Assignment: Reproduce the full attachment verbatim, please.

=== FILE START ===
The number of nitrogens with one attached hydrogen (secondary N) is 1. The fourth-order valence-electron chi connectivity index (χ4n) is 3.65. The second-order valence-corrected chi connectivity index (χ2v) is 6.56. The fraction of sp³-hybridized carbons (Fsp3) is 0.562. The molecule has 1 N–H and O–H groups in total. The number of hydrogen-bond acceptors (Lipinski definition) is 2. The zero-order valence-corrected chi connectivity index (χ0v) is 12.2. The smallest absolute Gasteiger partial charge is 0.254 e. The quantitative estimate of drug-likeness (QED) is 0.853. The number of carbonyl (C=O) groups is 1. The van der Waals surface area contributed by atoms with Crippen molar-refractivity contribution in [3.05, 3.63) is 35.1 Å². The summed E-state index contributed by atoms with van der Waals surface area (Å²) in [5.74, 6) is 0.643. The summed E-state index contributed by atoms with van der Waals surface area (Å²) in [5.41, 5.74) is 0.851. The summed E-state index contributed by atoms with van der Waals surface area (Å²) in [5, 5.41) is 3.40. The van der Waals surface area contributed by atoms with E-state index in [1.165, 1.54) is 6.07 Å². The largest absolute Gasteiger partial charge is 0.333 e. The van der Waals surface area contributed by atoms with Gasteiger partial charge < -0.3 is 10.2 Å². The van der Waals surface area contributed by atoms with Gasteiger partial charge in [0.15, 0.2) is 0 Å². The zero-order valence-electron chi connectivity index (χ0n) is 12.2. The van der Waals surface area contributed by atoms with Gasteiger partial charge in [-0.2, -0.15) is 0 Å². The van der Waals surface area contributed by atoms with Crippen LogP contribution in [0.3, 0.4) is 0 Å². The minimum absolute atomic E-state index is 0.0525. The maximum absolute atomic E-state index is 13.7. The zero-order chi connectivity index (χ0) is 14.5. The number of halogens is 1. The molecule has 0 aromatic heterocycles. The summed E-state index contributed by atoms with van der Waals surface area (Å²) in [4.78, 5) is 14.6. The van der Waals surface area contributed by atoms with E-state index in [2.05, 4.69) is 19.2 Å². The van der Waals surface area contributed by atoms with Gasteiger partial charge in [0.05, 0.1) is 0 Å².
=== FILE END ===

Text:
The number of nitrogens with one attached hydrogen (secondary N) is 1. The fourth-order valence-electron chi connectivity index (χ4n) is 3.65. The second-order valence-corrected chi connectivity index (χ2v) is 6.56. The fraction of sp³-hybridized carbons (Fsp3) is 0.562. The molecule has 1 N–H and O–H groups in total. The number of hydrogen-bond acceptors (Lipinski definition) is 2. The zero-order valence-corrected chi connectivity index (χ0v) is 12.2. The smallest absolute Gasteiger partial charge is 0.254 e. The quantitative estimate of drug-likeness (QED) is 0.853. The number of carbonyl (C=O) groups is 1. The van der Waals surface area contributed by atoms with Crippen molar-refractivity contribution in [3.05, 3.63) is 35.1 Å². The summed E-state index contributed by atoms with van der Waals surface area (Å²) in [5.74, 6) is 0.643. The summed E-state index contributed by atoms with van der Waals surface area (Å²) in [5.41, 5.74) is 0.851. The summed E-state index contributed by atoms with van der Waals surface area (Å²) in [5, 5.41) is 3.40. The van der Waals surface area contributed by atoms with E-state index in [1.165, 1.54) is 6.07 Å². The largest absolute Gasteiger partial charge is 0.333 e. The van der Waals surface area contributed by atoms with Gasteiger partial charge < -0.3 is 10.2 Å². The van der Waals surface area contributed by atoms with Gasteiger partial charge in [0.15, 0.2) is 0 Å². The zero-order valence-electron chi connectivity index (χ0n) is 12.2. The van der Waals surface area contributed by atoms with Gasteiger partial charge in [-0.2, -0.15) is 0 Å². The van der Waals surface area contributed by atoms with Crippen LogP contribution in [0.3, 0.4) is 0 Å². The minimum absolute atomic E-state index is 0.0525. The maximum absolute atomic E-state index is 13.7. The zero-order chi connectivity index (χ0) is 14.5. The number of halogens is 1. The molecule has 0 aromatic heterocycles. The summed E-state index contributed by atoms with van der Waals surface area (Å²) in [4.78, 5) is 14.6. The van der Waals surface area contributed by atoms with E-state index in [2.05, 4.69) is 19.2 Å². The van der Waals surface area contributed by atoms with Gasteiger partial charge in [0.05, 0.1) is 0 Å².